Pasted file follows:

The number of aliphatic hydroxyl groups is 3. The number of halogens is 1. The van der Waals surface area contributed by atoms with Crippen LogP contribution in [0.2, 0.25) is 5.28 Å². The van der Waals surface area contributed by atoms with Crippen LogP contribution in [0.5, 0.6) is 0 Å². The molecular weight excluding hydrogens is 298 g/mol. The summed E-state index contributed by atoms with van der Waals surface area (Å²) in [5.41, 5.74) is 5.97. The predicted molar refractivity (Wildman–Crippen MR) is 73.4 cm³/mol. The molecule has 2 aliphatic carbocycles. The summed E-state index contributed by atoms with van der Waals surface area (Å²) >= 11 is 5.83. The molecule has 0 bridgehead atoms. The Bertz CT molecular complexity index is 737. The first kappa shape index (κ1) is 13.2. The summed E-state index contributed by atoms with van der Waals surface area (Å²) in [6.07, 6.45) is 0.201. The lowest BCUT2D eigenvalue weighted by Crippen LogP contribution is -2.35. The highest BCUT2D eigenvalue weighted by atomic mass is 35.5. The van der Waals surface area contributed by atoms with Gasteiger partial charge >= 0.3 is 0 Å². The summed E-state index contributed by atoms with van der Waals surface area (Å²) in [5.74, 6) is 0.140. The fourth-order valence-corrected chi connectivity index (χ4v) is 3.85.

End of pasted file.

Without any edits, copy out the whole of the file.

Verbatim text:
The number of aliphatic hydroxyl groups is 3. The number of halogens is 1. The van der Waals surface area contributed by atoms with Crippen LogP contribution in [0.2, 0.25) is 5.28 Å². The van der Waals surface area contributed by atoms with Crippen LogP contribution in [0.5, 0.6) is 0 Å². The molecular weight excluding hydrogens is 298 g/mol. The summed E-state index contributed by atoms with van der Waals surface area (Å²) in [5.41, 5.74) is 5.97. The predicted molar refractivity (Wildman–Crippen MR) is 73.4 cm³/mol. The molecule has 2 aliphatic carbocycles. The summed E-state index contributed by atoms with van der Waals surface area (Å²) >= 11 is 5.83. The molecule has 0 bridgehead atoms. The Bertz CT molecular complexity index is 737. The first kappa shape index (κ1) is 13.2. The summed E-state index contributed by atoms with van der Waals surface area (Å²) in [6.07, 6.45) is 0.201. The lowest BCUT2D eigenvalue weighted by Crippen LogP contribution is -2.35. The highest BCUT2D eigenvalue weighted by atomic mass is 35.5. The van der Waals surface area contributed by atoms with Gasteiger partial charge >= 0.3 is 0 Å². The summed E-state index contributed by atoms with van der Waals surface area (Å²) in [5.74, 6) is 0.140. The fourth-order valence-corrected chi connectivity index (χ4v) is 3.85.